In NC State magazine’s Autumn 2008 issue, we wrote about Chuck Gardner ’83, whose tireless advocacy helped lead to the creation of the M.I.N.D. Institute, which the National Institute of Mental Health has called “the hope for people with autism.” Gardner, who has a son with autism, pitched the idea to the University of California-Davis School of Medicine and helped to raise $5 million in startup money.
The New York Times recently featured the M.I.N.D. Institute’s effort to pioneer a new type of therapy designed to help look for signs of autism in children as young as 6 months. The program, called Infant Start, uses games and pretend play to help improve the I.Q., language and social skills of toddlers. Though it’s currently in the trial stages, the work could have important implications. David Mandell, associate director of the Center for Autism Research at the Children’s Hospital of Philadelphia, explains:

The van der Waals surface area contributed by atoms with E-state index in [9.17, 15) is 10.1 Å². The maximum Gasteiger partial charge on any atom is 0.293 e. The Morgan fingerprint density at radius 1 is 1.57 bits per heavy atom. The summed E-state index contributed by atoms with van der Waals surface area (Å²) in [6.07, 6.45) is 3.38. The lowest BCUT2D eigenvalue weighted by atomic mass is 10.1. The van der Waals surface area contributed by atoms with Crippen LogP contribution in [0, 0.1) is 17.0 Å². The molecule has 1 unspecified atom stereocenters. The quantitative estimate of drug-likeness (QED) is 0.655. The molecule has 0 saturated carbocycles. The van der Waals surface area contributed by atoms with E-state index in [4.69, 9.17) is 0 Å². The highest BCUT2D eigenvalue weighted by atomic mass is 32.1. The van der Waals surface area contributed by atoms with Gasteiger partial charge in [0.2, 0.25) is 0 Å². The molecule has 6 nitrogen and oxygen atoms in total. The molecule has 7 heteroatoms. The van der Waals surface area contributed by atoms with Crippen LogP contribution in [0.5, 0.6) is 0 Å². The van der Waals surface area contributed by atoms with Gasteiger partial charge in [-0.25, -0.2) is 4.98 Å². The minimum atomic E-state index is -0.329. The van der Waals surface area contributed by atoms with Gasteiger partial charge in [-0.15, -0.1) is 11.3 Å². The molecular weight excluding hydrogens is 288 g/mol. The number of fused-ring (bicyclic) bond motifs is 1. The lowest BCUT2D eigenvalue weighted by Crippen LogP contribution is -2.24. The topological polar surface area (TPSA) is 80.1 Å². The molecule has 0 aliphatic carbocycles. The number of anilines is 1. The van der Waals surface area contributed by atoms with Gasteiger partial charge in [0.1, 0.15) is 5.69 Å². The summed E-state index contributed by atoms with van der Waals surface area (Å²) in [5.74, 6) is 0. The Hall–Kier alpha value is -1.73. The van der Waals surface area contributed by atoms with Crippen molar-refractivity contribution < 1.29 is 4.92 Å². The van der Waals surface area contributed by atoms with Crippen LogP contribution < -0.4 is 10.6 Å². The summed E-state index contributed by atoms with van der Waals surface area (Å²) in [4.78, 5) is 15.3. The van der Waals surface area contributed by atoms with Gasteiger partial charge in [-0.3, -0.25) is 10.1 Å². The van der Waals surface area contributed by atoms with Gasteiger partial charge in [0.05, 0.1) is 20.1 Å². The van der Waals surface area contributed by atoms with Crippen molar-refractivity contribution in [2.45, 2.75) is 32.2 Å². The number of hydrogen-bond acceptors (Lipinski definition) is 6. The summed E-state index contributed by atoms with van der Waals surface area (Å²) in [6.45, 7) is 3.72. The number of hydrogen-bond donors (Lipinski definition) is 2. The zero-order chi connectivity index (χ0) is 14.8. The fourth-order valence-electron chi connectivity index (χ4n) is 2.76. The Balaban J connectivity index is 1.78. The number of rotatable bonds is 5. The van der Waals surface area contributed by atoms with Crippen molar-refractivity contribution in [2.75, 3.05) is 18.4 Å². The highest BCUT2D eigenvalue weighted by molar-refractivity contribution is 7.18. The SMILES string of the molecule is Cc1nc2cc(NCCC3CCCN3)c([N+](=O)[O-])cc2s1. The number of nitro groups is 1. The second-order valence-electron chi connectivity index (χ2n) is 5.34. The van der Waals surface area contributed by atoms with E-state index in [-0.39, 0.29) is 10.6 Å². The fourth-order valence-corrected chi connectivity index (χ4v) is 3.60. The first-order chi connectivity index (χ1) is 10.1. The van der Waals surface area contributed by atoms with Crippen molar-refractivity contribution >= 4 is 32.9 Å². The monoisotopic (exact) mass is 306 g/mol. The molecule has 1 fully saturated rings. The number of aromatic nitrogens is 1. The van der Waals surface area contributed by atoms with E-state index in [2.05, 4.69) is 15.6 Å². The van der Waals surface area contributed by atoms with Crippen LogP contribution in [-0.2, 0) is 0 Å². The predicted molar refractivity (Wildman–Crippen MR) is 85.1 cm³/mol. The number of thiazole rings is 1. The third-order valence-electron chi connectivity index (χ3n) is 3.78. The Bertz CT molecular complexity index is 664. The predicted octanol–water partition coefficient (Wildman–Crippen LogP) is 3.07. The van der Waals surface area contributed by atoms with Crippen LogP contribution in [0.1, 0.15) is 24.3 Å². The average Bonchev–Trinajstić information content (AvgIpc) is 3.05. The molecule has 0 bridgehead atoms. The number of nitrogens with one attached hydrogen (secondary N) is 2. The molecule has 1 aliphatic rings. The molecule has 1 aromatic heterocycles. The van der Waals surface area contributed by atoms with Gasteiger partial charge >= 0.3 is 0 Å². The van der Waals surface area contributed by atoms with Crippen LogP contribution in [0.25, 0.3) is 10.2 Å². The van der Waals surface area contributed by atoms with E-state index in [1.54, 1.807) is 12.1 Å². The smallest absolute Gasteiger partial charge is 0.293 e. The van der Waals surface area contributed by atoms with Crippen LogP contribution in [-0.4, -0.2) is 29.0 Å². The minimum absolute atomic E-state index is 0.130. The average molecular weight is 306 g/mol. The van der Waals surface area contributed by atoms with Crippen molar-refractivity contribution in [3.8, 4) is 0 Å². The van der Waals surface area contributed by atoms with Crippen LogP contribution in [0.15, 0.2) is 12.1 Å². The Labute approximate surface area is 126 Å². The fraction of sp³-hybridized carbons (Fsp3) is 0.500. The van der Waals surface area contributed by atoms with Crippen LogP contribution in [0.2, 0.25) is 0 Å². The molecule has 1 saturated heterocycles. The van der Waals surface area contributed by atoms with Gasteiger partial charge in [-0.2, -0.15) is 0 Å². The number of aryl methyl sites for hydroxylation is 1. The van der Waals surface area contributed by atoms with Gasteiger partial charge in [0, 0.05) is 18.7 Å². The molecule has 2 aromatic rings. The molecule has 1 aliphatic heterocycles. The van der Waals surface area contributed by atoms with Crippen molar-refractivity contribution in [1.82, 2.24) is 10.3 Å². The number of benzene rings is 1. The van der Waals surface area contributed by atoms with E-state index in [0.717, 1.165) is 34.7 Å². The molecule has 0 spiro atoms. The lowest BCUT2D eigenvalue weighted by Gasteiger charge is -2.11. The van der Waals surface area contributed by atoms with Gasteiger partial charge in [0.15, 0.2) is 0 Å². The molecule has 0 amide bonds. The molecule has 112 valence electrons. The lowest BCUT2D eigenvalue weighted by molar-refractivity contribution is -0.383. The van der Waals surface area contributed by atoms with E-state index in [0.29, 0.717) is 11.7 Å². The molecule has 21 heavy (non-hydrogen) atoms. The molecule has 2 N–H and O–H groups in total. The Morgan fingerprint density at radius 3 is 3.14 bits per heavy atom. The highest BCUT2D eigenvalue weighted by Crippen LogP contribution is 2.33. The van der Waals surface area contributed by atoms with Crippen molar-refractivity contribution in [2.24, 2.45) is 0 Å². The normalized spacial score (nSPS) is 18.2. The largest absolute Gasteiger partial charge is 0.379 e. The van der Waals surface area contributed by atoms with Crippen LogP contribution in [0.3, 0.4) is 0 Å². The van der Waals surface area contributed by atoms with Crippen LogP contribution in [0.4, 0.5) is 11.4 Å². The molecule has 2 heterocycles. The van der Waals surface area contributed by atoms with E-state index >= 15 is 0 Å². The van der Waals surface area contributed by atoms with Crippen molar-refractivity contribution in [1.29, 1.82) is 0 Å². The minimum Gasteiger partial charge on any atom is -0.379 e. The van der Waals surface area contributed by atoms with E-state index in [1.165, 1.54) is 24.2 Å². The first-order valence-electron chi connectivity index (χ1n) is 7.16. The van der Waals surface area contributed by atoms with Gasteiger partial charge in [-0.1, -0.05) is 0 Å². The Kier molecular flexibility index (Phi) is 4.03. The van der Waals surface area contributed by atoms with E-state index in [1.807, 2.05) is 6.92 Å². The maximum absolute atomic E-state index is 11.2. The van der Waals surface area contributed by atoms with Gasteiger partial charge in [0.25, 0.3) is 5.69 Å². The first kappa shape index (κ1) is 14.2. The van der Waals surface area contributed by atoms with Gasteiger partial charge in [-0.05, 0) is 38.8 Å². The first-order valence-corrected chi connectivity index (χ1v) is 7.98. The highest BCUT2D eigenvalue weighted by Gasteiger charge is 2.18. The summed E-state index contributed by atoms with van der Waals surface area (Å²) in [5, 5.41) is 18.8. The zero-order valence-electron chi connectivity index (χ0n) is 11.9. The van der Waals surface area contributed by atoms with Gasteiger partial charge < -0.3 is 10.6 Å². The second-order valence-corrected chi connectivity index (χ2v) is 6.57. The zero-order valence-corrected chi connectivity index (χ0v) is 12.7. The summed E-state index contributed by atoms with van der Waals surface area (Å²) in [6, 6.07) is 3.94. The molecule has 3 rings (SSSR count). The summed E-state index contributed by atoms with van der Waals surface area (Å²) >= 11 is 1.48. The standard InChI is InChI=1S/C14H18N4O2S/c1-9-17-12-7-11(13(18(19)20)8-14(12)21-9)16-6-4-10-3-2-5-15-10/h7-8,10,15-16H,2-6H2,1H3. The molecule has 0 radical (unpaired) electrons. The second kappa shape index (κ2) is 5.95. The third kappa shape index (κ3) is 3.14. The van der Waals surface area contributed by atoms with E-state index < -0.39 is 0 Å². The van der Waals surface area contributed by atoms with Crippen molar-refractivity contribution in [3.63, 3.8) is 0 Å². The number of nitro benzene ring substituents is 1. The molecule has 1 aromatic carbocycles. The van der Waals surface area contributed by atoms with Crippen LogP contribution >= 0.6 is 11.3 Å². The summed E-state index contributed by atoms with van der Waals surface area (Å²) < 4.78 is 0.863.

“What you ultimately might be doing is preventing a certain proportion of autism from ever emerging. I’m not saying you’re curing these kids, but you may be changing their developmental trajectory enough by intervening early enough that they never go on to meet criteria for the disorder. And you can’t do that if you keep waiting for the full disorder to emerge.”